Furniture Designer

Job Description:

Furniture designers create designs for mass-produced furniture, furniture made in small batches and one-off pieces.

Job Category:
Engineering & Construction

What you will do:

Day-to-day tasks
In your day-to-day duties you could:

  • carry out research to develop ideas
  • work to a plan or ‘brief’ agreed with the client
  • produce new designs or improve existing ones
  • work out costs, practicality and availability of materials
  • prepare sketches for ideas, by hand or using computer software
  • test ideas using models, prototypes and computer aided design (CAD)
  • work with manufacturers on the production process


You’ll need:

  • knowledge of engineering science and technology
  • to be able to use a computer and the main software packages competently
  • design skills and knowledge

As well as:

  • thinking and reasoning skills
  • the ability to come up with new ways of doing things (creative skills)
  • to be thorough and pay attention to detail (organisation skills)
  • the ability to work well with your hands
  • analytical thinking skills
  • persistence and determination (ambition & drive)
Illustration of employee looking at workspace

Entry Requirements:

You can get into this job through:

  • a university course
  • a college course
  • an apprenticeship

You could take a foundation degree, higher diploma or degree in:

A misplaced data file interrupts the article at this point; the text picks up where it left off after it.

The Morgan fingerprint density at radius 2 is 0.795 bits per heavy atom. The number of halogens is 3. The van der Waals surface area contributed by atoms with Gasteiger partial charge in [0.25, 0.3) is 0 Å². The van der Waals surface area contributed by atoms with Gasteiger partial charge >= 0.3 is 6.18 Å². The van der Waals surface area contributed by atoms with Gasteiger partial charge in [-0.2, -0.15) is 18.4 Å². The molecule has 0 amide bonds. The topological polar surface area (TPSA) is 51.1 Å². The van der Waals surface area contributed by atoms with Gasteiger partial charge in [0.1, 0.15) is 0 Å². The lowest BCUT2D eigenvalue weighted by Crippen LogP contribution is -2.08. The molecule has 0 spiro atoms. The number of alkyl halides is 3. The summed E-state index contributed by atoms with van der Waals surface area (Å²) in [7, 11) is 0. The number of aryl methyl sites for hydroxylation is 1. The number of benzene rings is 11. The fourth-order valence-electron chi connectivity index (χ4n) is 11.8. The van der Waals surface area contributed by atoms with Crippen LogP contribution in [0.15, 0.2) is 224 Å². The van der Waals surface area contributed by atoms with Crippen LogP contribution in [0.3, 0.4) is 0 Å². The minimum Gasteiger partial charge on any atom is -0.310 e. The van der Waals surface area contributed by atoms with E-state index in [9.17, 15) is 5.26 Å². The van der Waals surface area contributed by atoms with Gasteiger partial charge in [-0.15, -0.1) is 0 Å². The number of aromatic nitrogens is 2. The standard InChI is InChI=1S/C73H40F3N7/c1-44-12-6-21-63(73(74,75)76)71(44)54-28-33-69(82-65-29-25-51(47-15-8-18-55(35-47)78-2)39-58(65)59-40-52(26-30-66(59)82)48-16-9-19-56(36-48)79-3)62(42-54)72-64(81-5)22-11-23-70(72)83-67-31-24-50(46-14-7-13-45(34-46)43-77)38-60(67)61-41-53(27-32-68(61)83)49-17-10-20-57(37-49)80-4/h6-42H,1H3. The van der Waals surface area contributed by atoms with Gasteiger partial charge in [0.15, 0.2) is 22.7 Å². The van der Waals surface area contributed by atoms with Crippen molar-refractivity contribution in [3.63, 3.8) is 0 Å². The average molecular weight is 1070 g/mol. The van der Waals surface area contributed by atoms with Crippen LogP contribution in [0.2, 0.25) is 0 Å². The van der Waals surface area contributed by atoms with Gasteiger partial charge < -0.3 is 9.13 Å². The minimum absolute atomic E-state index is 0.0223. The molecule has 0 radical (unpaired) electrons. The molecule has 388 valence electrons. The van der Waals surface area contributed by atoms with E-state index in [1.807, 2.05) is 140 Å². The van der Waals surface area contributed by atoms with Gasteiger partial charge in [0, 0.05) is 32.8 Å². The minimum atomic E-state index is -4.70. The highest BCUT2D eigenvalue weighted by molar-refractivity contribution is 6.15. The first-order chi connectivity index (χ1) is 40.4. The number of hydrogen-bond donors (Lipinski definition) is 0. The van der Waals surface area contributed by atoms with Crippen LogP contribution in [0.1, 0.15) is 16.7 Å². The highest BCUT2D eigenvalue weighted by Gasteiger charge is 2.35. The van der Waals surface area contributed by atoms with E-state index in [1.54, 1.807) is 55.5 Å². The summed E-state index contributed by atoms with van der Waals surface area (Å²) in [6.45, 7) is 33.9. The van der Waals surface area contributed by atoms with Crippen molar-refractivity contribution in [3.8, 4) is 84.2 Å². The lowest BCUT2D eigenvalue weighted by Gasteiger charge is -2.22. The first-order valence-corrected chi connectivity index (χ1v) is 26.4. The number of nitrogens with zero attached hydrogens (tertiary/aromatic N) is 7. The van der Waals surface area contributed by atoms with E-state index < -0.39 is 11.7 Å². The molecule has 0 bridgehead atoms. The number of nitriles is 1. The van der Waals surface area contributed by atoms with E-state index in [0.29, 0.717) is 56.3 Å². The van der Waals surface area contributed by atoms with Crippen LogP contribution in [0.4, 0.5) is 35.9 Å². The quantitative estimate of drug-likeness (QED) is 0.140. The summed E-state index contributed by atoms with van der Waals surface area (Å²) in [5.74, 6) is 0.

• furniture and product design
  • 3D design crafts
  • interior design

You could start by doing a college course like a Diploma in Furniture Design and Making or a course in Craft and Design.

This would teach you some of the skills you’ll need and could help you to get a job as a design assistant with a furniture-making company.

You may be able to get into trainee or assistant designer roles through an advanced apprenticeship like:

  • new furniture product developer
  • fitted furniture design technician
  • bespoke furniture maker



Working Hours and Environment:

A typical working week consists of 40-42 hours a week.

You may need to be flexible about your working hours, especially when you have deadlines to meet. If you’re self-employed you may work longer hours to meet customers’ needs.

You’ll spend a lot of your time in a studio but may travel to visit clients, suppliers and to attend meetings and trade shows.

If you’re employed by a company, you may be part of a design team. As a self-employed designer, you’ll have your own workshop or studio, or share premises with other designers.

Career Path & Progression:

With experience, you could progress to a more senior design position, or into a specialised area, like ergonomics.

You could also set up your own design consultancy.